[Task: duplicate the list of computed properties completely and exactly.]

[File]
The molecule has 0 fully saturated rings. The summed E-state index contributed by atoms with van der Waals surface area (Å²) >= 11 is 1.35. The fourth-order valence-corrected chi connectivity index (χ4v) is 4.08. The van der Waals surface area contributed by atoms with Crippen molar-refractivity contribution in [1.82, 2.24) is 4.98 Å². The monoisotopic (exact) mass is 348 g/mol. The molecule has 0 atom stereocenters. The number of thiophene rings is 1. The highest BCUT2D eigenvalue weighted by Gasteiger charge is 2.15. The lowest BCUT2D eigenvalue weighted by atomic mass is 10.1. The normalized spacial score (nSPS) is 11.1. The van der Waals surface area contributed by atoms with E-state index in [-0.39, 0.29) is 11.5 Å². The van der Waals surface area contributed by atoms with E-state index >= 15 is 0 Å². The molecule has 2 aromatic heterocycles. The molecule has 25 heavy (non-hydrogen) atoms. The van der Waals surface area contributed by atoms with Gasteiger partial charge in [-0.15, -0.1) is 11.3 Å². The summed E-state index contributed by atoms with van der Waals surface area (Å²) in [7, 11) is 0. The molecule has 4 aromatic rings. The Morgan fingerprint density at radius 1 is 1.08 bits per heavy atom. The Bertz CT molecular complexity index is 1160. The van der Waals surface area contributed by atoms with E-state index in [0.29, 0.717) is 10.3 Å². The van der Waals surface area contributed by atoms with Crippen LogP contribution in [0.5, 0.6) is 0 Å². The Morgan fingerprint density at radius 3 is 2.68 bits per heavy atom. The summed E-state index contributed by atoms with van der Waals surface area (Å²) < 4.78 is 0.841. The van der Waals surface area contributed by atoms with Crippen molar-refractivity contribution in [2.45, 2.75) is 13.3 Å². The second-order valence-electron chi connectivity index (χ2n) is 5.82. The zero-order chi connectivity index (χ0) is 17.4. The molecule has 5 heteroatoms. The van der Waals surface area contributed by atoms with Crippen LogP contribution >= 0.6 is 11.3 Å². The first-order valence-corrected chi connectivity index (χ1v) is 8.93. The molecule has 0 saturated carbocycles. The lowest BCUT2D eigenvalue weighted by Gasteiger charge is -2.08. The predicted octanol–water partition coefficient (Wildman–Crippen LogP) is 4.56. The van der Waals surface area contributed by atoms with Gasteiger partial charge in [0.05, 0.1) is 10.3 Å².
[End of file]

The molecule has 0 fully saturated rings. The summed E-state index contributed by atoms with van der Waals surface area (Å²) >= 11 is 1.35. The fourth-order valence-corrected chi connectivity index (χ4v) is 4.08. The van der Waals surface area contributed by atoms with Crippen molar-refractivity contribution in [1.82, 2.24) is 4.98 Å². The monoisotopic (exact) mass is 348 g/mol. The molecule has 0 atom stereocenters. The number of thiophene rings is 1. The highest BCUT2D eigenvalue weighted by Gasteiger charge is 2.15. The lowest BCUT2D eigenvalue weighted by atomic mass is 10.1. The normalized spacial score (nSPS) is 11.1. The van der Waals surface area contributed by atoms with E-state index in [-0.39, 0.29) is 11.5 Å². The van der Waals surface area contributed by atoms with E-state index >= 15 is 0 Å². The molecule has 2 aromatic heterocycles. The molecule has 25 heavy (non-hydrogen) atoms. The van der Waals surface area contributed by atoms with Gasteiger partial charge in [-0.15, -0.1) is 11.3 Å². The summed E-state index contributed by atoms with van der Waals surface area (Å²) in [7, 11) is 0. The molecule has 4 aromatic rings. The Morgan fingerprint density at radius 1 is 1.08 bits per heavy atom. The Bertz CT molecular complexity index is 1160. The van der Waals surface area contributed by atoms with E-state index in [0.29, 0.717) is 10.3 Å². The van der Waals surface area contributed by atoms with Crippen LogP contribution in [0.5, 0.6) is 0 Å². The Morgan fingerprint density at radius 3 is 2.68 bits per heavy atom. The summed E-state index contributed by atoms with van der Waals surface area (Å²) < 4.78 is 0.841. The van der Waals surface area contributed by atoms with Crippen molar-refractivity contribution in [2.45, 2.75) is 13.3 Å². The second-order valence-electron chi connectivity index (χ2n) is 5.82. The zero-order chi connectivity index (χ0) is 17.4. The molecule has 5 heteroatoms. The van der Waals surface area contributed by atoms with Crippen LogP contribution >= 0.6 is 11.3 Å². The first-order valence-corrected chi connectivity index (χ1v) is 8.93. The molecule has 0 saturated carbocycles. The lowest BCUT2D eigenvalue weighted by Gasteiger charge is -2.08. The predicted octanol–water partition coefficient (Wildman–Crippen LogP) is 4.56. The van der Waals surface area contributed by atoms with Gasteiger partial charge in [0.05, 0.1) is 10.3 Å².